Category: Writing Nopes

Writing Nopes: Simplistic Does NOT Mean Simple

Please stop using “simplistic” when you want to say something is simple but are trying to sound like you’re smart, because what you’re actually doing is making yourself look stupid.

Simplistic is pejorative; when you describe something as simplistic, you’re criticizing it as being oversimplified to a fault. It does not mean something is well-designed, clean, uncluttered, easy to use, efficient or in any way positive.

An example of the wrong use of “simplistic” is clear in this review of a waffle maker by Consumer Reports:

The incorrect use of "simplistic" in a Consumer Reports review.

The incorrect use of “simplistic” in a Consumer Reports review.

So, the translation of CR’s bottom line is that this waffle maker is “a highly affordable, poorly designed and superficial model with great results.” Obviously this is not the intended meaning, because it even goes on to describe it as a “quality waffle maker.”

It is the writer and the copyeditor that are not quality here.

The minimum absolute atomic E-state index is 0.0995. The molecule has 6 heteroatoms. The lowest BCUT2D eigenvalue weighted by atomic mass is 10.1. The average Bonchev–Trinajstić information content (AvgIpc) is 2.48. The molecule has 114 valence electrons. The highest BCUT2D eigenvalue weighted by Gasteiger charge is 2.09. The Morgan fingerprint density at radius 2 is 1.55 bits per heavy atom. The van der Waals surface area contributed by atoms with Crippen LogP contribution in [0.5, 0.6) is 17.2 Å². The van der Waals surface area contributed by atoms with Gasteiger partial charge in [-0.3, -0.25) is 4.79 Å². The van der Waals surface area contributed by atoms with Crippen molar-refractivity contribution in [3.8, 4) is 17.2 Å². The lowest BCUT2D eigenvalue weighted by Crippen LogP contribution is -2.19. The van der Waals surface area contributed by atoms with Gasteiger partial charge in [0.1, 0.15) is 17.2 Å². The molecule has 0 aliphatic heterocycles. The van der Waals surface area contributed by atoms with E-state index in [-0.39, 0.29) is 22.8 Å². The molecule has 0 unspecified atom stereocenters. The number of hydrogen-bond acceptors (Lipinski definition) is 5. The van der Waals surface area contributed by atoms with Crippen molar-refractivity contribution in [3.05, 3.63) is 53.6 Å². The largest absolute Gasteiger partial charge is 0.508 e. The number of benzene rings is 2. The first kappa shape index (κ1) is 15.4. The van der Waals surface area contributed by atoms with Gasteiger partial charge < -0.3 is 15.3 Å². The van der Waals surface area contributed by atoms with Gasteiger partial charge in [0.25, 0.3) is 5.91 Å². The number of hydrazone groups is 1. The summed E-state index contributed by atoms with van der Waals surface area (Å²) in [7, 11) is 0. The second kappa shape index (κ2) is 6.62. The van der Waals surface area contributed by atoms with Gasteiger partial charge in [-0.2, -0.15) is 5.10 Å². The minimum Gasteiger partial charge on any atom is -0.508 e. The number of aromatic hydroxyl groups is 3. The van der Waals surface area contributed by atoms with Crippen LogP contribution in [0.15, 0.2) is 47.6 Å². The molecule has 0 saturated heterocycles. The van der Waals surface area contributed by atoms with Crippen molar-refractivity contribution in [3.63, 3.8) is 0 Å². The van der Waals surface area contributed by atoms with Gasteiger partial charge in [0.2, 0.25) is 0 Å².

If you’re want to be positive, the word you’re looking for is just good ole “simple.” Use it, and quit trying to sound clever.

Writing Nopes: The Smell of Death

emoji_poop“The smell of death.”

No. Just, no. Stop using this cliche. It’s utterly devoid of narrative value—in fact, it has negative value; it deducts from your story, and it trashes your credibility as a writer.

What does death smell like? Like rotting meat? Say that. Like infection? Putrescence? Describe it using a specific we can imagine. Maybe it smells sickly sweet or cloying? Or could it be acrid? Like sulfur? Poisonous? “Like death” can mean a bazillion different things, but at the same time means absolutely nothing.

But when it appears in your writing it smells like one thing: Shitty writing.

Never use this cliche. Ever. EVER.

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